Anytime we write a homeowners policy we use the same process. We gather information, plug the info into a cost estimator program to determine the appropriate amount of coverage and inspect the property. The agent property inspections are important to make sure the information we have on the house is accurate as well as to make sure there are no issues if and when the company inspects the property.
So if an agent wants to inspect the exterior of your home, tell him yes please. It’s in your best interest. If you don’t trust that your agent has your best interest in mind than start looking for a new agent immediately.
Because more than price, you should choose your insurance agent based on trust.
If you have a loan or a lease on your vehicle than yes, you need comp and collision coverage.
If you do not have a loan or lease on your vehicle than no, you do not need comp or collision coverage.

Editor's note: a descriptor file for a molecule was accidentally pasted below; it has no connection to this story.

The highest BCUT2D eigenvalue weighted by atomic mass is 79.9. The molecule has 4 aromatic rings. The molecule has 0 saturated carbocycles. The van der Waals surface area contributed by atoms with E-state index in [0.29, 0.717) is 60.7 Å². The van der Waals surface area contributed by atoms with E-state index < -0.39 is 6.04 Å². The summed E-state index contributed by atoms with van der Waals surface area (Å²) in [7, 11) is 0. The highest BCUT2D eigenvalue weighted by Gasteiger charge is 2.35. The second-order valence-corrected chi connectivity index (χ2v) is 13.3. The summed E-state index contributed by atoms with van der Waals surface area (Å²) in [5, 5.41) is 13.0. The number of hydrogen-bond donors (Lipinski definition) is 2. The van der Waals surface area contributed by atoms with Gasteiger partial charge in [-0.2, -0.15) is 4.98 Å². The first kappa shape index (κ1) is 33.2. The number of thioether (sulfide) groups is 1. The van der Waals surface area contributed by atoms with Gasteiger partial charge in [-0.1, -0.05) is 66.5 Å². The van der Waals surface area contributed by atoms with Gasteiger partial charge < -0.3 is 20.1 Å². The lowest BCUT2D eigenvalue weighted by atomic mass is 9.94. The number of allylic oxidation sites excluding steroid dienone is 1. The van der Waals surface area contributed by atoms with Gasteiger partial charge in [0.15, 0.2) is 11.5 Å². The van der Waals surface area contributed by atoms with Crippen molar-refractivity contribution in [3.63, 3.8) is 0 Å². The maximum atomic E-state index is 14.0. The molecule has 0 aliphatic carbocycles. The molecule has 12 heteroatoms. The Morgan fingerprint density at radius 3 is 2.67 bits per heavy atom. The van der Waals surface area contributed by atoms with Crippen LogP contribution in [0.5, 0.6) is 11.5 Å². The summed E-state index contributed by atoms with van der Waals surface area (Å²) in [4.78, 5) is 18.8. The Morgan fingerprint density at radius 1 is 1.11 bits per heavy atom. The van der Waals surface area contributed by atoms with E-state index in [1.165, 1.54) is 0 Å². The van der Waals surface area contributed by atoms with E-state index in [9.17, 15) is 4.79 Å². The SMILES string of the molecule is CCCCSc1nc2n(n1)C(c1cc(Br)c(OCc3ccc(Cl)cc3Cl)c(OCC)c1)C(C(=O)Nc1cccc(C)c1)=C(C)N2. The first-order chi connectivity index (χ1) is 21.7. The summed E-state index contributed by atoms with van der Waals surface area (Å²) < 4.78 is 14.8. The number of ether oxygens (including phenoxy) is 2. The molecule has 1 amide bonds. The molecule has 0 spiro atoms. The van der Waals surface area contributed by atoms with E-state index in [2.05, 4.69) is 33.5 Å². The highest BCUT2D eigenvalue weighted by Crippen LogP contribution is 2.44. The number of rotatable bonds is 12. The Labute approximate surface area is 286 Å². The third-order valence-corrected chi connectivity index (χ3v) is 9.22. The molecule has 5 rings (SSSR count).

Simple as that.
When should you start to consider to remove collision coverage? When it is 10 years old. That is generally the time that people start to consider removing Collision. Now if your grandmom has a 2001 Camry with 50K miles on it than NO! DO NOT DELETE Collision coverage. Every situation is different.
I would recommend using the Kelly Blue Book to determine the value of your vehicle. From there, review your policy and see how much your collision coverage cost. A good rule of thumb is that the cost of collision should not be more than 10% of the value of your car.
COMPREHENSIVE Coverage (AKA Other Than Collision)